Cash hoarding and slow investments – evidence for the failure of QE28 October, 2010, 3:16. Posted by Zarathustra
Tags: Economy, Quantitative Easing, US
The total durable goods orders rose 3.3%, but capital goods orders fell. At the same time, Moody’s says companies in the United States are hoarding some $1 trillion of cash and not spending it to invest or hire. Seems rather unconnected, but to me, these are just another evidence that QE1 did not do its job, and QE2 will likely be the same.
The intention of quantitative easing is really to get the money into the system in hope that it will somehow go to places like businesses for them to expand. However, the visibility of the economy is in multi-year low now, so naturally businesses are not very keen to expand. If they are already hoarding cash, why should companies borrow to expand their businesses then?
There are views that companies are hoarding so much cash for now as there will be roughly $1.5 trillion of corporate debt to mature in the coming years, so companies refinance now to take advantage of low interest rates, and hoard some cash for the repayment of the debts. This is a valid view of course. However, the Fed printed so much money to flood the system, and all those companies take the advantage of the liquidity flood to borrow new debt in order to repay old debt. I hardly feel that it is a good sign for the economy.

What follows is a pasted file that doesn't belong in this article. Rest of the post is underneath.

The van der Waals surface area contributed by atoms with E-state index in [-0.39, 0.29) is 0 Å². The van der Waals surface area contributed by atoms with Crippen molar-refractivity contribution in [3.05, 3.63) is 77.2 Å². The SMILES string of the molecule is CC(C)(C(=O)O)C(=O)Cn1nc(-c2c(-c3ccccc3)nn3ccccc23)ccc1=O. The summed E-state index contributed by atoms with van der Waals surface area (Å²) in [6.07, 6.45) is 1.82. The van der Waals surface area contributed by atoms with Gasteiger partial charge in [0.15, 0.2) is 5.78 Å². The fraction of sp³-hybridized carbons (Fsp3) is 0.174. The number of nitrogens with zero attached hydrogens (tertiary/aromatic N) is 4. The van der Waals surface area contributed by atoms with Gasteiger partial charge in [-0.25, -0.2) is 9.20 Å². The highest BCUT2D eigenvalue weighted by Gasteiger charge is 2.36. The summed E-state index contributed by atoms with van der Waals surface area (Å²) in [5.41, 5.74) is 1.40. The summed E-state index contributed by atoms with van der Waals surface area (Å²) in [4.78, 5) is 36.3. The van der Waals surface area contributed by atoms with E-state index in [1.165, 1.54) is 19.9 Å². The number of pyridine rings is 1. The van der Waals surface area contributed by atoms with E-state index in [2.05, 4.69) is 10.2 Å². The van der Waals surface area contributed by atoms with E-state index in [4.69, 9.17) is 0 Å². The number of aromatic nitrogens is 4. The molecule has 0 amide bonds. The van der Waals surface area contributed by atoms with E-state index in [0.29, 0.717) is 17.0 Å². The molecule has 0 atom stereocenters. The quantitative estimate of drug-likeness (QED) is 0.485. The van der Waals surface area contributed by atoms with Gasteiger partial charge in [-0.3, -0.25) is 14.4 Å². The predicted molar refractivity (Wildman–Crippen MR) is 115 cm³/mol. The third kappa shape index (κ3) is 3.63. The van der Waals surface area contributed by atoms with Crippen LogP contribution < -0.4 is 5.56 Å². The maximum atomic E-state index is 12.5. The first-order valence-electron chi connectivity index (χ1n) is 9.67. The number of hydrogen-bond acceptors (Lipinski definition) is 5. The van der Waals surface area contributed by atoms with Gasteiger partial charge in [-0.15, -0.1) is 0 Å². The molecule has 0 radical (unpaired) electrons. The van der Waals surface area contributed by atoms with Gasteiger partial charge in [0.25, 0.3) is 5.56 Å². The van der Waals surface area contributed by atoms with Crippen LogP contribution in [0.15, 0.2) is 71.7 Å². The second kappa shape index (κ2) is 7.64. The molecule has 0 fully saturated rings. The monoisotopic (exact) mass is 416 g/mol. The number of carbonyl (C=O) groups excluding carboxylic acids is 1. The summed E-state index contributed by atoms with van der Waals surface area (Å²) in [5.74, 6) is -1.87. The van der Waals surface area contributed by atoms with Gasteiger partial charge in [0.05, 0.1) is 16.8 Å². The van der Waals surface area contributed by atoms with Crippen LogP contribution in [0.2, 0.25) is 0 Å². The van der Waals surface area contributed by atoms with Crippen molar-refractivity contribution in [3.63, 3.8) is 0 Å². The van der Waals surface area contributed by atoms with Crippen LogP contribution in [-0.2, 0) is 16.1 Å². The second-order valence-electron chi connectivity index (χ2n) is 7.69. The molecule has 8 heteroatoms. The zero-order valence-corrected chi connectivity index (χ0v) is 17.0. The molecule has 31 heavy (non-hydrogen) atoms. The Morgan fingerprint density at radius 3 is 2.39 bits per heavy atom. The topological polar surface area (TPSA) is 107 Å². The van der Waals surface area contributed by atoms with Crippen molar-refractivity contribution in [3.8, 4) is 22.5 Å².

The capital goods orders fell in September after gaining in August. This is probably a sign that companies are simply not investing. And they hoard money for now as they borrowed new debt and waiting for the old debt to mature. Whether you believe the “refinance” explanation of not, the message is quite clear: they are simply not investing.
They are not investing even they should have a record low cost of capital now because of lack of visibilities and lack of opportunities. So no matter how much money the Fed will dump, these companies will continue to do nothing but hoard cash.